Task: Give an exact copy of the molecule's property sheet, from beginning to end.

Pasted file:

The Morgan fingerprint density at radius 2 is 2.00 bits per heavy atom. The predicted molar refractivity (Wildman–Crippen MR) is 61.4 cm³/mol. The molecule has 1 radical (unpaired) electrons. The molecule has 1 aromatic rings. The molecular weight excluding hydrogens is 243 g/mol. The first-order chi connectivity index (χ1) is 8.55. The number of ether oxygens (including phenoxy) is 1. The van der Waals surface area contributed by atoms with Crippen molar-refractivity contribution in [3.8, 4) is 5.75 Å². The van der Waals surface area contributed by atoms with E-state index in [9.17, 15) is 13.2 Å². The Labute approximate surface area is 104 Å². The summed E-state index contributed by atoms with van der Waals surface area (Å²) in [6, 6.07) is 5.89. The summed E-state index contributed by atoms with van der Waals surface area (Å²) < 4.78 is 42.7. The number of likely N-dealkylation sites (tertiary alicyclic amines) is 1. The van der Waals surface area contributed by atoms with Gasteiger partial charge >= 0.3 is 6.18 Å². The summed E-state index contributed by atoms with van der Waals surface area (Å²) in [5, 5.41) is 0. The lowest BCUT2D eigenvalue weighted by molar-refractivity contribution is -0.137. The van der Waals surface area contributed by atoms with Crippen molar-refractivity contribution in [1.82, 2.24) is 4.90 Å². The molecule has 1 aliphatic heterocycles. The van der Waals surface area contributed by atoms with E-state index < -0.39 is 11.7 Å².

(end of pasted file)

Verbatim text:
The Morgan fingerprint density at radius 2 is 2.00 bits per heavy atom. The predicted molar refractivity (Wildman–Crippen MR) is 61.4 cm³/mol. The molecule has 1 radical (unpaired) electrons. The molecule has 1 aromatic rings. The molecular weight excluding hydrogens is 243 g/mol. The first-order chi connectivity index (χ1) is 8.55. The number of ether oxygens (including phenoxy) is 1. The van der Waals surface area contributed by atoms with Crippen molar-refractivity contribution in [3.8, 4) is 5.75 Å². The van der Waals surface area contributed by atoms with E-state index in [9.17, 15) is 13.2 Å². The Labute approximate surface area is 104 Å². The summed E-state index contributed by atoms with van der Waals surface area (Å²) in [6, 6.07) is 5.89. The summed E-state index contributed by atoms with van der Waals surface area (Å²) < 4.78 is 42.7. The number of likely N-dealkylation sites (tertiary alicyclic amines) is 1. The van der Waals surface area contributed by atoms with Gasteiger partial charge >= 0.3 is 6.18 Å². The summed E-state index contributed by atoms with van der Waals surface area (Å²) in [5, 5.41) is 0. The lowest BCUT2D eigenvalue weighted by molar-refractivity contribution is -0.137. The van der Waals surface area contributed by atoms with Crippen molar-refractivity contribution in [1.82, 2.24) is 4.90 Å². The molecule has 1 aliphatic heterocycles. The van der Waals surface area contributed by atoms with E-state index < -0.39 is 11.7 Å².